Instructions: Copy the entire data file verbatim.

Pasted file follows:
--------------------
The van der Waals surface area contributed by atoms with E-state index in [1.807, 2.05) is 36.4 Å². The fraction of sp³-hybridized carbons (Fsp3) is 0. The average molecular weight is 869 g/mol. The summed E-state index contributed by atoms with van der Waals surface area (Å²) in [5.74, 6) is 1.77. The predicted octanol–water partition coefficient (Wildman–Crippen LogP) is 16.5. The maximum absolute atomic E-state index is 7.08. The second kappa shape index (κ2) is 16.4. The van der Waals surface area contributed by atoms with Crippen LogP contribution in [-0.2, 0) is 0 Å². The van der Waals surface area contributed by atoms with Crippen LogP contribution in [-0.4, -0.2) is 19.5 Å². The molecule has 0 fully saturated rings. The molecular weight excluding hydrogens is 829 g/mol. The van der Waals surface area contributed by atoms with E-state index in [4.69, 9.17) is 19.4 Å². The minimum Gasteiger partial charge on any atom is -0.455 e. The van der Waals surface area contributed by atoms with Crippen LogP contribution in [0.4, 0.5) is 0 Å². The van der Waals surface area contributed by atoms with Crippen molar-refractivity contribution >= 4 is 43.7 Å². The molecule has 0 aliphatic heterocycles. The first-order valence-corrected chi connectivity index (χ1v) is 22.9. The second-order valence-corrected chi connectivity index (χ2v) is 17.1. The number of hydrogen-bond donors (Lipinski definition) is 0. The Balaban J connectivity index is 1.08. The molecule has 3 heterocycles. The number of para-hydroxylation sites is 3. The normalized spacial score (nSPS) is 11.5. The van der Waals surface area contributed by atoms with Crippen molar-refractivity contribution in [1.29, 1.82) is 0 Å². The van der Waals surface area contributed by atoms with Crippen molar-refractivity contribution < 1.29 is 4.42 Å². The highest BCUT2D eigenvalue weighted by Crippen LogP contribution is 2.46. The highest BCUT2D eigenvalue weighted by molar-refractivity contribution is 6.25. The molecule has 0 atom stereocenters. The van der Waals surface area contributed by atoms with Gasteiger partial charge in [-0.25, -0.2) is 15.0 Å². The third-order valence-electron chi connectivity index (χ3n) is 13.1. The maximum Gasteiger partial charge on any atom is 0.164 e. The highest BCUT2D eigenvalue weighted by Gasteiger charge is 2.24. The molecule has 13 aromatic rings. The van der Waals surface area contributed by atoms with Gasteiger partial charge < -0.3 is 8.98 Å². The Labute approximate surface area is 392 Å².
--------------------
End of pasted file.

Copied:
The van der Waals surface area contributed by atoms with E-state index in [1.807, 2.05) is 36.4 Å². The fraction of sp³-hybridized carbons (Fsp3) is 0. The average molecular weight is 869 g/mol. The summed E-state index contributed by atoms with van der Waals surface area (Å²) in [5.74, 6) is 1.77. The predicted octanol–water partition coefficient (Wildman–Crippen LogP) is 16.5. The maximum absolute atomic E-state index is 7.08. The second kappa shape index (κ2) is 16.4. The van der Waals surface area contributed by atoms with Crippen LogP contribution in [-0.2, 0) is 0 Å². The van der Waals surface area contributed by atoms with Crippen LogP contribution in [-0.4, -0.2) is 19.5 Å². The molecule has 0 fully saturated rings. The molecular weight excluding hydrogens is 829 g/mol. The van der Waals surface area contributed by atoms with E-state index in [4.69, 9.17) is 19.4 Å². The minimum Gasteiger partial charge on any atom is -0.455 e. The van der Waals surface area contributed by atoms with Crippen LogP contribution in [0.4, 0.5) is 0 Å². The van der Waals surface area contributed by atoms with Crippen molar-refractivity contribution >= 4 is 43.7 Å². The molecule has 0 aliphatic heterocycles. The first-order valence-corrected chi connectivity index (χ1v) is 22.9. The second-order valence-corrected chi connectivity index (χ2v) is 17.1. The number of hydrogen-bond donors (Lipinski definition) is 0. The Balaban J connectivity index is 1.08. The molecule has 3 heterocycles. The number of para-hydroxylation sites is 3. The normalized spacial score (nSPS) is 11.5. The van der Waals surface area contributed by atoms with Crippen molar-refractivity contribution in [1.29, 1.82) is 0 Å². The van der Waals surface area contributed by atoms with Crippen molar-refractivity contribution < 1.29 is 4.42 Å². The highest BCUT2D eigenvalue weighted by Crippen LogP contribution is 2.46. The highest BCUT2D eigenvalue weighted by molar-refractivity contribution is 6.25. The molecule has 0 atom stereocenters. The van der Waals surface area contributed by atoms with Gasteiger partial charge in [-0.25, -0.2) is 15.0 Å². The third-order valence-electron chi connectivity index (χ3n) is 13.1. The maximum Gasteiger partial charge on any atom is 0.164 e. The highest BCUT2D eigenvalue weighted by Gasteiger charge is 2.24. The molecule has 13 aromatic rings. The van der Waals surface area contributed by atoms with Gasteiger partial charge < -0.3 is 8.98 Å². The Labute approximate surface area is 392 Å².